Experts debate whether climate change will increase the frequency and severity of tropical storms and hurricanes in coming years, and whether it already has. It is difficult to separate natural variability from human-induced effects when examining any specific storm, but many of the conditions needed to spawn hurricanes are certainly undergoing change.

To many experts, it seems to many that rising sea levels exacerbate storm surge, that rising sea surface temperatures could add more fuel to storms, and that a warmer, wetter atmosphere increases rainfall.  Just look to 2017’s especially devastating season for evidence that these storms are getting nastier.

Other experts say that climate change will increase wind shear, friction between upper and lower level winds moving in different directions, which could actually stop more hurricanes from forming. Only time will tell which factors

As climate change is variable over the Earth’s surface, models show both increase and decrease of all those different factors in different locations. While climate change will almost certainly impact hurricanes, only time will tell the nature of that impact.

 

U.N. official pushes for faster, better climate efforts


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The United Nations headquarters in New York City (wikimedia.commons).

Julia Poska| September 13th, 2018

United Nations Secretary General António Guterres called on global leaders to ramp up their Paris Accord commitments and to do it soon in a speech he gave September 10 at the U.N. headquarters in New York.

“If we do not change course by 2020, we risk missing the point where we can avoid runaway climate change, with disastrous consequences for people and all the natural systems that sustain us,” he said, as quoted in Al Jazeera.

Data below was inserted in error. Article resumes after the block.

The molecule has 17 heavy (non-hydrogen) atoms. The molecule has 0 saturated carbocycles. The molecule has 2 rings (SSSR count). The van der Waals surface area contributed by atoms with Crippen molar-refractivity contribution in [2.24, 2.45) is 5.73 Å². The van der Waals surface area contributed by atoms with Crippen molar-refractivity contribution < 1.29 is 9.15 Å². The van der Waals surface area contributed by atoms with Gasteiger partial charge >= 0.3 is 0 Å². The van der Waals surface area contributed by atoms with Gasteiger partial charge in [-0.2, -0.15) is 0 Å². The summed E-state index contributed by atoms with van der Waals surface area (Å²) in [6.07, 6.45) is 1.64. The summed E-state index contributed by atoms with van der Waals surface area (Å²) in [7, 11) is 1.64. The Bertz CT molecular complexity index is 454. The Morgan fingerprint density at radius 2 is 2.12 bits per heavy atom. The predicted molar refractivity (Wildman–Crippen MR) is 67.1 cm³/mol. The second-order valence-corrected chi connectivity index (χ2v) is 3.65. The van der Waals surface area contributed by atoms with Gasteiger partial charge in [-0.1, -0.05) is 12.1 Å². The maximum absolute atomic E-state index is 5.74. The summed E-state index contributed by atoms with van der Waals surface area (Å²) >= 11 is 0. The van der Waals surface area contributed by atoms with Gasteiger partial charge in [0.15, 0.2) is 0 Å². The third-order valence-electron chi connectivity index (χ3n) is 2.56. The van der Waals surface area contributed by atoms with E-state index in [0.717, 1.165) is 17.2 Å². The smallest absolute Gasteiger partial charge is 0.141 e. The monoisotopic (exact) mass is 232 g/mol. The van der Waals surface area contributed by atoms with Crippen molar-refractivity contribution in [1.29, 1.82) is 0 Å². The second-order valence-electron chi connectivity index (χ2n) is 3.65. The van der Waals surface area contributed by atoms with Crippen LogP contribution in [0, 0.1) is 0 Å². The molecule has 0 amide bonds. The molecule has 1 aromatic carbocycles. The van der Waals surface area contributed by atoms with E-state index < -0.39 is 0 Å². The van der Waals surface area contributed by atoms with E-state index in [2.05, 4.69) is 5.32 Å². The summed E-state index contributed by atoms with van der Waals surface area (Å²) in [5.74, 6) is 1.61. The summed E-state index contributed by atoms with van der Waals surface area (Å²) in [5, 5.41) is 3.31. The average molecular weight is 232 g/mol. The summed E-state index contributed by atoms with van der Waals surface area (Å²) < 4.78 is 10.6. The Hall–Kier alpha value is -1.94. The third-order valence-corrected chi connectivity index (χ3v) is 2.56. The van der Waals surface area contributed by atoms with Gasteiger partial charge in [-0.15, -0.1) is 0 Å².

Guterres pointed to record-breaking temperatures and devastating natural disasters like Hurricane Maria as evidence that climate change is outpacing human efforts to reduce it. He called on leaders outside of national government, like industry leaders and local officials, to take initiative as well.

The U.N Paris Accord, signed by almost 200 countries, aims to keep global temperatures at least 2 degrees Celsius below a pre-industrial baseline by the end of the century.  2020.  As of right now, many countries are not on track to meet these targets. Even if the Accord met its full potential, many critics argue the reductions it outlines would not actually meet the 2 degree mark.

Guterres spoke of the agreement, saying “What we still lack, even after the Paris Agreement, is leadership and the ambition to do what is needed,” as quoted in the New York Times. He asked leaders to step up and meet their Paris Accord promises to show citizens of their countries they “care about the people whose fate they hold in their hands.”

The next U.N climate summit, COP24, will be held in Poland this December. At this summit, world leaders who have heeded Guterres’ warning will have the opportunity to announce plans to increase their fossil fuel emission reduction targets.

Iowa Flood Center resources for a soaking wet state


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This image taken from the Iowa Flood Information System shows the accumulation of rainfall in Iowa during the week leading up to this post.

Julia Poska| September 7, 2018

Citizens of Iowa know that with heavy rainfall comes flooding. The last few weeks of rain have served as a very real reminder around the state.

The Iowa Flood Center is a great source of information on current, forecasted and potential floods. Their Iowa Flood Information System in particular offers tools for researchers, city planners,  and even for concerned or curious private citizens.

At first glance, the IFIS may seem overwhelming. Fortunately for the everyday user, the IFIS homepage includes a tutorial video and links to some of the most universally useful features of the system.  These basic tools can be layered with additional information like rainfall, national parks and zip code boundaries, if users so choose.